John Farmer’s New York Times crossword
The theme is fairly well explained via the puzzle’s notepad entry: “The answer to each starred clue is a compound word or a familiar two-word phrase. A certain four-letter word (spelled out clockwise by the circled squares) can follow the first half and precede the second half of each of these answers, in each case to complete another compound word or familiar two-word phrase.” The 4-letter word is BOOK. Here are the starred theme answers:
- 17a. [*Approval indicators], CHECKMARKS. Checkbook, bookmarks.
- 21a. [*Ban], BLACKLIST. Black book, Booklist. Neat that [Ban] works to clue it as both a noun and a verb.
- 39a. [*December 31], YEAR END. Yearbook, bookend.
- 55a. [*What a "forever" stamp lacks], FACE VALUE. Facebook, book value.
- 64a. [*Union supporter?], MATCHMAKER. Matchbook, bookmaker. “Matchmaker, matchmaker, light me a cigarette.”
- 11d. [*Magazine with an annual Hollywood issue], VANITY FAIR. Vanity book (what is that? a book published by a vanity press, Google suggests), book fair.
- 28d. [*Sailor], BLUEJACKET. Blue book, book jacket. Bluejacket is unfamiliar to me.
The notepad showed up on the nytimes.com main puzzle page, so I read it in case it was one of those “listen, you really should solve on the PDF this time” notes, but it wasn’t. I usually avoid the notepad until such time as I am befuddled (which may not happen). So with the B in the first square and CHECKMARKS, boom, I knew it was going to be BOOK. Slightly wind-aided solving time, therefore.
Ten more things:
- 1a. [Balkan land], BOSNIA. Inveterate Sporclers tried to fit ANDHERZEGOVINA into the black square after the A.
- 10a. [Former Chevy subcompact], AVEO. I knew the O would be in the circled square, but I hadn’t known that the Aveo was now a “former” model.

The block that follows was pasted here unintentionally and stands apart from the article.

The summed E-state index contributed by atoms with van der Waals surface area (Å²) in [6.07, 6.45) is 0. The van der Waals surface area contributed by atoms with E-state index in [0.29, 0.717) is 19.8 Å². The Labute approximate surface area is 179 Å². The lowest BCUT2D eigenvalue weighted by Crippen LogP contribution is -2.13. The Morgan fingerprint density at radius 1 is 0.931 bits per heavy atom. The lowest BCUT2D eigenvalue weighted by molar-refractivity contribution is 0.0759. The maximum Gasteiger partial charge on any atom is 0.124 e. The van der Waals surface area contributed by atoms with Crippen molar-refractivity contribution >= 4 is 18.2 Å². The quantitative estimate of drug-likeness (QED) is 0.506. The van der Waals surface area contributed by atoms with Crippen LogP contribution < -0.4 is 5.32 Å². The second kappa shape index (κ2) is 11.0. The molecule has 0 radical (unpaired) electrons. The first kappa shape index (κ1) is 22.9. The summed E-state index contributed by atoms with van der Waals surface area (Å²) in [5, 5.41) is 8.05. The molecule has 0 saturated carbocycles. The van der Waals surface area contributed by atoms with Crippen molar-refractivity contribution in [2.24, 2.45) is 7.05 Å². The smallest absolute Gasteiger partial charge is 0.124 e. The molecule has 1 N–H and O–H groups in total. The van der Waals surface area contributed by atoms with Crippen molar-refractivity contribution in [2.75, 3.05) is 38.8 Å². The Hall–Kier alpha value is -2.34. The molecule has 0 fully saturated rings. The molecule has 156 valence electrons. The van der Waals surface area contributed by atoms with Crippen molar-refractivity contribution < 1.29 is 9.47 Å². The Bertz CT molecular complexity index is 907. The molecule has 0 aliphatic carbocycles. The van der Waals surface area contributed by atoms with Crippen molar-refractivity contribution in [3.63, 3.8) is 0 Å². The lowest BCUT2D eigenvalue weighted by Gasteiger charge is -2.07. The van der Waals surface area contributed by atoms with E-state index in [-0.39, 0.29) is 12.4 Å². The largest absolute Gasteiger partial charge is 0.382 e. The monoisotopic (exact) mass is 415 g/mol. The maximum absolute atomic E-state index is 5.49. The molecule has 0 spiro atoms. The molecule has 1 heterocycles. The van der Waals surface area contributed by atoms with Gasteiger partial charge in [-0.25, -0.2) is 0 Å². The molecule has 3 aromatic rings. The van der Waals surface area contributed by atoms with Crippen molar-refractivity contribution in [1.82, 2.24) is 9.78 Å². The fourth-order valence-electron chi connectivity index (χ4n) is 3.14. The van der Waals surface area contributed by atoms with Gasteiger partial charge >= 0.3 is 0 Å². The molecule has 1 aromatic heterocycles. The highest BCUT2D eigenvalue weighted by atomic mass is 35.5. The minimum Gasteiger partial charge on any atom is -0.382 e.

- 15a. [Burmese P.M.], U NU. Hoary crosswordese guy. Not the current P.M. Burma has a president now (Sein Thein), and no prime minister. SEIN is a German verb (“to be”) that just about never shows up in crosswords (despite ETRE and ESSE polluting the grid all the dang time), but maybe the Burmese president can bust his name into the crossword mainstream.
- 31a. [Repeated cry in the Ramones' "Blitzkrieg Bop"], HEY! HO! Let’s go! Not to be confused with The Lumineers’ “Ho Hey.”
- 59a. [2007-08 N.B.A. M.V.P., to fans], KOBE. That “to fans” made me think it was a nickname, but no, just Mr. Bryant’s first name.
- 71a. [City ESE of the 10-Down], OSH, ESE of the ARAL SEA. Good lord, that’s a terrible concatenation, and the “ESE” isn’t helping.
- 49d. [Santa Fe or Tucson, in brief], SUV. Ha! I like this sort of tricky clue.
- 66d. [Wartime stat], M.I.A. Number of people missing in action. That’s … depressing.
- John doesn’t seem to be updating his movie info blog anymore, but he’s packed this puzzle with movie stuff: FBI AGENT (Johnny Depp’s Public Enemies was filmed in my part of Chicago), Barbara BACH, Annie Hall’s NECKTIE, the AGEES of Hoop Dreams, and FARGO.
- With a theme square count approaching 70, there’s also a smattering of the blahs: U NU, ORU, INKA, NYER, OSH, KATS, ANYA, one ALP (you never get one Rocky or Ande, do you?), KOH, and ORTS.
Patrick Blindauer’s CrosSynergy/Washington Post crossword, “Eat Your Fruits and Veggies”- Sam Donaldson’s review
Each of the five theme entries in today’s puzzle contains a fruit or vegetable. It’s the hidden word gimmick, but with the twist that the hidden word is different each time. Let’s get our five servings of fruits and vegetables by reviewing the theme entries: